Rep. Josh Gottheimer is fundraising off of a somewhat dubious internal poll commissioned by his opponent, John McCann, that shows the latter leading 39% to 36%.
Gottheimer, ready for unscrupulous reporting that takes the internal memo at face value, embraced the apparently unfavorable results and issued a fundraising call on his campaign’s Facebook page and pushed out fundraising emails on his campaign mailing list.
“A new poll has us trailing John McCann by three points. Chip in now before it’s too late,” the Facebook posting read.
But, while the results look bad, it’s not clear whether or not they actually mean anything more than more money in Gottheimer’s already-lush war chest.
Gottheimer, something of a prolific fundraiser, reported having roughly $4.5 million on hand in his most recent quarterly filings, while McCann had about $6,500.
Gottheimer also comes into the race with the distinct advantage of being a popular incumbent who has frequently crossed party lines in a district that, before he won election, had been held by Republicans since 1933.
The internal poll reflected that popularity to a degree, with respondents viewing the first-term congressman favorably, at 36% to 27%. But, equal portions of the remaining respondents – 19% each – said they either had no opinion of Gottheimer or were unaware of him.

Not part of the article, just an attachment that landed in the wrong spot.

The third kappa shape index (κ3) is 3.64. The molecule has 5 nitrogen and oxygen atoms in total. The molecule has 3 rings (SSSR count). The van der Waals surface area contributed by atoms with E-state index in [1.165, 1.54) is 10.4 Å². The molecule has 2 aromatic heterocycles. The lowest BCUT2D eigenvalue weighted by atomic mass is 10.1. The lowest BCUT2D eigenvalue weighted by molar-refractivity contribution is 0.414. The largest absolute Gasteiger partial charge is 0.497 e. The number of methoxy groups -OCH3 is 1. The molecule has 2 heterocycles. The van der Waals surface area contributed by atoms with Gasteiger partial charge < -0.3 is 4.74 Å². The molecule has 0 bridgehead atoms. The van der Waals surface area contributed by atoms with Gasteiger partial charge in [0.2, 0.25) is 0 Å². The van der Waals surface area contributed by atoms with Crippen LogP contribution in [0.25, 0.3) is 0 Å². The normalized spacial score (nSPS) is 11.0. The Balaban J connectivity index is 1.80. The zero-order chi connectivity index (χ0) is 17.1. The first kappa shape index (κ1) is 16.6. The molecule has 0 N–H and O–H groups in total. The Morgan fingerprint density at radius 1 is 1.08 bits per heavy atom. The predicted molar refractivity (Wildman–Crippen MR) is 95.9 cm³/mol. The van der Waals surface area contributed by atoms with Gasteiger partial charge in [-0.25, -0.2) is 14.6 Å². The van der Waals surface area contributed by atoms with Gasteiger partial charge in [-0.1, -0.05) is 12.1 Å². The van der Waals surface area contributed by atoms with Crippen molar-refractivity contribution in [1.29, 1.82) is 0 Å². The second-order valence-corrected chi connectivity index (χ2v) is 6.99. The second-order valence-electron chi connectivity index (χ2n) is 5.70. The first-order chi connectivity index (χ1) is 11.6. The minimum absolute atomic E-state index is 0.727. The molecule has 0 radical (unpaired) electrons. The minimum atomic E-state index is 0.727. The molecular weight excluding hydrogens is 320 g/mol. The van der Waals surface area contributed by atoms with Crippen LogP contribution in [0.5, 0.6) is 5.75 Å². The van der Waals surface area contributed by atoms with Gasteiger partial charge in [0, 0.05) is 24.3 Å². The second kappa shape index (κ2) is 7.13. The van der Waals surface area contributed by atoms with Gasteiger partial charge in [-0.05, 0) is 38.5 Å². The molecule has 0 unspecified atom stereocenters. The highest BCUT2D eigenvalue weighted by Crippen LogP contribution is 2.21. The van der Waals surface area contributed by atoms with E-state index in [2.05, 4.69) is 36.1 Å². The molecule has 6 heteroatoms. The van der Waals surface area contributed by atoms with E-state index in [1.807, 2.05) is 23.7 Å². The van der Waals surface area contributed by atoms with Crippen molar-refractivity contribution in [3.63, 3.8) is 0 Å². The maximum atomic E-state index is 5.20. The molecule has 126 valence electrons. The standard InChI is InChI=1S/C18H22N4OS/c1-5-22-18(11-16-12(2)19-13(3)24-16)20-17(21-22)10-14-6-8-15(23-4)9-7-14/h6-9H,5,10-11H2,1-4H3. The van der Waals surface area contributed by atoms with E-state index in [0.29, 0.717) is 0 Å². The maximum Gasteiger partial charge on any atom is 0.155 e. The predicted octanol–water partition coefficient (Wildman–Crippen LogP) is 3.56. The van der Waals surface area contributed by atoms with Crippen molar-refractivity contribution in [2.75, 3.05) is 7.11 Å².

“I don’t think this poll looks realistic. I’m sure the McCann campaign will try to exploit this for fundraising purposes, but any educated consumer of polling will see serious deficiencies with this memo,” said Rowan political science professor Ben Dworkin, adding later: “It’s hard to take this seriously.”
Perhaps most startling in the poll was the high level of name ID boasted by McCann. Of those polled, 66% had an opinion on McCann, a surprising figure for a candidate with no reason to be known among voters in the district.
It’s possible that voters were introduced to McCann in the primary, when he and former Bogota Mayor Steve Lonegan were flinging negative ads at one another without end.
But, were that the case, voters would likely view the candidate negatively, but 45% of them viewed McCann favorably, while 21% held an unfavorable view.
It’s not clear how many of the 400 respondents belonged to either party, as the internal memo did not include a question on party affiliation, adding yet another reason to be wary of the results.
And, as is often the case with such internal polls, the memo did not include a full questionnaire or a full slate of methodological information, like information about the poll’s likely voter model.
“They say ‘here are a few results of interest,’ so we don’t know if they tested negative messages against Gottheimer and positive messages for McCann and then said ‘who will you vote for?’” Dworkin said. “We just have the ‘who will you vote for.’”
A call to McCann’s campaign manager seeking the above information made at 4:43 p.m. was not immediately returned. This article will be updated with comment once it is received.